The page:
Table 1 Impacts of dietary CP reductions on average (n = number of amino acids) apparent jejunal and ileal amino acid digestibility coefficients in broiler chickens offered maize- and wheat-based diets

Thus, apparent amino acid digestibility coefficients may be either amplified or compromised by reductions in dietary CP. This divergence was unequivocally demonstrated by Chrystal et al. (Chrystal PV, Greenhalgh S, McInerney BV, McQuade LR, Selle PH, Liu SY: Maize-based diets are more conducive to crude protein reductions than wheat-based diets for broiler chickens, submitted) in both maize and wheat-based diets with CP contents of 222 and 165 g/kg. Ileal amino acid digestibility coefficients of seven amino acids were increased to a significant extent but seven amino acids were significantly decreased. Alanine was the only amino acid that was not impacted by the reduction in dietary CP as illustrated in Fig. 1.

Fig. 1
figure 1

Percentage increases and decreases in apparent ileal amino acid digestibility coefficients following CP reductions from 222 to 165 g/kg in maize-and wheat-based diets. Adapted from Chrystal et al. [14]

The situation is complex. Non-bound amino acids are absorbed more rapidly than their protein-bound counterparts [21] but the balance of non-bound to protein-bound amino acids increases as dietary CP levels are reduced. Moreover, the digestion of ‘intact’ proteins, including soy protein, yields di- and tri-peptides or oligopeptides, which are principally absorbed via the oligopeptide transporter, PepT-1 [22]. The salient point is that substantially more amino acids are absorbed as oligopeptides than as single amino acids [23] and di- and tri-peptides are absorbed more rapidly and efficiently than single or non-bound amino acids [24, 25]. Nonetheless, as dietary CP levels are reduced they contain less intact proteins with the capacity to yield oligopeptides. This may be an obstacle to the development of reduced-CP diets as the extent to which non-bound amino acids can replace intact proteins in broiler diets may be limited by more efficient intestinal uptakes of oligopeptides.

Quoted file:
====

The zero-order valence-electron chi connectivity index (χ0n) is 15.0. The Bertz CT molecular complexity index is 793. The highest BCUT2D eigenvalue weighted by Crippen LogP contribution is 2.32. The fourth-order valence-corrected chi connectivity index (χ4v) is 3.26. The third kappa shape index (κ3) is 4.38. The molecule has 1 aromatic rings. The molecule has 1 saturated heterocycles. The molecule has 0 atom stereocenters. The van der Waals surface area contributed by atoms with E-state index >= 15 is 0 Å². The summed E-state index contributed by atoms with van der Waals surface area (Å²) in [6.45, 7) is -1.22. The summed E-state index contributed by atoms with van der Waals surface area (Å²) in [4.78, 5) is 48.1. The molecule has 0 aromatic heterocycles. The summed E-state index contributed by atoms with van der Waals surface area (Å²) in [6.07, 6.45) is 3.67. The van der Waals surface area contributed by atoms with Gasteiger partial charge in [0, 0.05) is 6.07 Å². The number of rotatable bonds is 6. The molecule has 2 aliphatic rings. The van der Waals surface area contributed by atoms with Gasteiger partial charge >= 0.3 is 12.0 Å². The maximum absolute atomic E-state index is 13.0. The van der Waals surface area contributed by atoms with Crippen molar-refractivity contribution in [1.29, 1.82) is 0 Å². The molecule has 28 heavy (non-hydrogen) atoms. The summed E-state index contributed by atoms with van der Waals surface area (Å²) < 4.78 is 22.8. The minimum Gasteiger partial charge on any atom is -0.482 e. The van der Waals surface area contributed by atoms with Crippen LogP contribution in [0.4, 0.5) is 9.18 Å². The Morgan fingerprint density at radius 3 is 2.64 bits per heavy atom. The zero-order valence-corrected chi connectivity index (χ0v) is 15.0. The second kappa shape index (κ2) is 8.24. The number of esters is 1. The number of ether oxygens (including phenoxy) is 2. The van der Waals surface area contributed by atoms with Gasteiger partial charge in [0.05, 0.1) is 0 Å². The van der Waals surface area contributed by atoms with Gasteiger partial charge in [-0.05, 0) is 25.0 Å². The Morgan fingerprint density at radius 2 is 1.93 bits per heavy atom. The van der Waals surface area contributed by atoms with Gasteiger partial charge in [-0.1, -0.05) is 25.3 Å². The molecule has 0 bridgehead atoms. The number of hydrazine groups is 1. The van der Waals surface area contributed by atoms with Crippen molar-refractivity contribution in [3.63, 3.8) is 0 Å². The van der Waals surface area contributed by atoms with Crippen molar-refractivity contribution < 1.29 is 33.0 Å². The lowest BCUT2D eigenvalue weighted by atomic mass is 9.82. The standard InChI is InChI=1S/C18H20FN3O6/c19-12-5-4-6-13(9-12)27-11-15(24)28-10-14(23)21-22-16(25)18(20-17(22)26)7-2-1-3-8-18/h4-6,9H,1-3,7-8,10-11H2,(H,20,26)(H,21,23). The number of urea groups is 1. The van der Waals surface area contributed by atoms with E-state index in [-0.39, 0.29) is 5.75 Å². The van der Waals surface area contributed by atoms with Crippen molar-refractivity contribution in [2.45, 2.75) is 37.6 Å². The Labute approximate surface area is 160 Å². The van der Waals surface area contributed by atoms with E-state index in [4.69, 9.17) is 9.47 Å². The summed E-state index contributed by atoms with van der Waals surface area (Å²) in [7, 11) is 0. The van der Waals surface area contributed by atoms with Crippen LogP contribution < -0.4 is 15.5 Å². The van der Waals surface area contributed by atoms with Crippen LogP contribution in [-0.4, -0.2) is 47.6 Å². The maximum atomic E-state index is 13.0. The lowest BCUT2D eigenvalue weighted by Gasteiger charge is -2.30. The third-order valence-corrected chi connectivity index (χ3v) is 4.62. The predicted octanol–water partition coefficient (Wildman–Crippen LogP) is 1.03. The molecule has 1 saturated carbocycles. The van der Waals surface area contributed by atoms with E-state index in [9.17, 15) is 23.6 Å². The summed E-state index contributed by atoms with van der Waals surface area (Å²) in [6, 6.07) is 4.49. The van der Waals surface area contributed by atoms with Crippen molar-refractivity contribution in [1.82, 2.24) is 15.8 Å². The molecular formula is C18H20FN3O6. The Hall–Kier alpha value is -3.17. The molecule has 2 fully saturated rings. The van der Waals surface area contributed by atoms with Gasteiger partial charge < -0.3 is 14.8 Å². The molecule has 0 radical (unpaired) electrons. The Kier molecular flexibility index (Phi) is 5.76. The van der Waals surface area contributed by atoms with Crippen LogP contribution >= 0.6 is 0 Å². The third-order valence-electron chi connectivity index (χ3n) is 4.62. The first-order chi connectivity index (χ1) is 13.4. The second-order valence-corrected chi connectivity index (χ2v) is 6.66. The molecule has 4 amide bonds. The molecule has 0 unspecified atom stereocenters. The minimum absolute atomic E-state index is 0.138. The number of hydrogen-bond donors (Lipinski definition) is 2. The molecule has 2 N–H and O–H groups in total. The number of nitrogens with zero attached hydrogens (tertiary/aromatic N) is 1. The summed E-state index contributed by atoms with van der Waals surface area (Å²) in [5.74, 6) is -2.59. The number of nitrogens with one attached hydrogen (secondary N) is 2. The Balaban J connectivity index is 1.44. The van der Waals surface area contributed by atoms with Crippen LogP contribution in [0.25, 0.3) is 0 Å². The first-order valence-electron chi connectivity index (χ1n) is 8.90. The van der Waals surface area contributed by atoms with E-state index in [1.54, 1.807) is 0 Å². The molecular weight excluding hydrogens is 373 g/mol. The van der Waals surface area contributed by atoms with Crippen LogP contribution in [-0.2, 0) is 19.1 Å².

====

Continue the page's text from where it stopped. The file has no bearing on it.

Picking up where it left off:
Amino acid imbalances

Dietary CP reductions generate tangible fluctuations in digestibilities and intestinal uptakes of amino acids which have the potential to prompt amino acid imbalances. Interestingly, it has been suggested that amino acid imbalances are more likely to occur in low protein diets [26]. However, these fluctuations are almost certainly compounded by further variations in the post-enteral availability of amino acids. Intestinal uptakes of amino acids do not dictate their post-enteral availability because, rather than directly entering the portal circulation, substantial quantities of amino acids may enter either catabolic or anabolic pathways within enterocytes to generate energy to drive digestive processes or to synthetise proteins, including mucin, and other metabolites [27, 28].

It has been suggested that depressed feed intakes in rats may be triggered by appetite-regulating regions in the brain detecting post-enteral amino acid imbalances [29]. However, it is possibly more likely that excessive plasma ammonia levels impact on the prepyriform cortex in rats to depress feed intakes [30, 31]. Thus, it is possible that excessive plasma ammonia levels, arising from imbalances and deamination of surplus amino acids, can impede growth performance. It is then relevant that increasing systemic plasma ammonia concentrations in broiler chickens have been associated with compromised growth performance in some studies [32,33,34]. Plasma ammonia concentrations may be volatile over the time it takes to collect blood samples from poultry [35] and this may have a confounding effect. Alternatively, uric acid concentrations in systemic plasma were determined in broiler chickens offered diets with two CP levels and four threonine concentrations from 22 to 42 days post-hatch [36]. There is a strong indication in this study that elevated uric acid plasma concentrations were associated with depressed feed intakes.

Costs of deamination